Minister Holmås speaks with members of Norway's delegation to the arms trade talks. From left, Terje Hauge, Gro Nystuen, Mr. Holmås and Anders Dalaaker. 
Photo: Norway UN Mission.Minister Holmås speaks with members of Norway's delegation to the arms trade talks. From left, Terje Hauge, Gro Nystuen, Mr. Holmås and Anders Dalaaker. Photo: Norway UN Mission

Need for robust regulations on arms trade

7/3/2012 // We have a common responsibility to come up with a strong and legally binding Arms Trade Treaty (ATT). That was the message from Norway’s Minister of International Development at the start of the month long negotiations taking place at the UN in New York. The goal is a deal that has leads to real change by limiting the human suffering caued by armed violence.

The talks were initially delayed because of a disagreement on representation at the talks which centered on whether the Palestinians could participate with full voting and speaking rights.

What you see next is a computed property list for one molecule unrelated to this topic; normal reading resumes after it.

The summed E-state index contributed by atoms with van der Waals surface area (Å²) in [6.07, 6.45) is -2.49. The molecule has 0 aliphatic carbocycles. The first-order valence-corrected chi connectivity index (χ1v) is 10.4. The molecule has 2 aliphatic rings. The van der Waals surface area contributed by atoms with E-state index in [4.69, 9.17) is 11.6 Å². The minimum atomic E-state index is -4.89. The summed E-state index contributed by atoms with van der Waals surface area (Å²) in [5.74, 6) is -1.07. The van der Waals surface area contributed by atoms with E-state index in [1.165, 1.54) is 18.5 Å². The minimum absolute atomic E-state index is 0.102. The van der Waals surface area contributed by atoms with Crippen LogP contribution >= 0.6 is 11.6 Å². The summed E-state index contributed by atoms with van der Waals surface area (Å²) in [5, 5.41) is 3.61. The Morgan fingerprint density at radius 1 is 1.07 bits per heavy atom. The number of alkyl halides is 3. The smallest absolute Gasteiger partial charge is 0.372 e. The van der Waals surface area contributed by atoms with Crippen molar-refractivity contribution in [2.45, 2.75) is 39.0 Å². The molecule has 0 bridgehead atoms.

In the opening remarks, Norway pledged to play an active role in all aspects of the negotiations on an arms trade treaty. Mr. Holmås stressed that an agreement should address gender-based violence and take the victims perspectives in to account. The goal must be to prevent arms transfers that contribute to human suffering. We need a humanitarian treaty. Mr. Holmås also said that it’s important that a treaty includes small arms, light weapons and ammunition.

Before holding his speech, the Minister met with representatives of several civil society organisations, including Oxfam, Forum for Environment and Development and the Norwegian Peace Association, to hear their perspectives on the arms trade treaty talks.

Earlier UN Secretary General Ban Ki-moon called the lack of an arms trade agreement “a disgrace”. These weapons impact the lives of millions. One person dies every minute – 2000 people every day. The unregulated trade in weapons empowers terrorists and criminal networks. Getting an arms trade treaty within this month is an ambitious target, but doable, Ban said.


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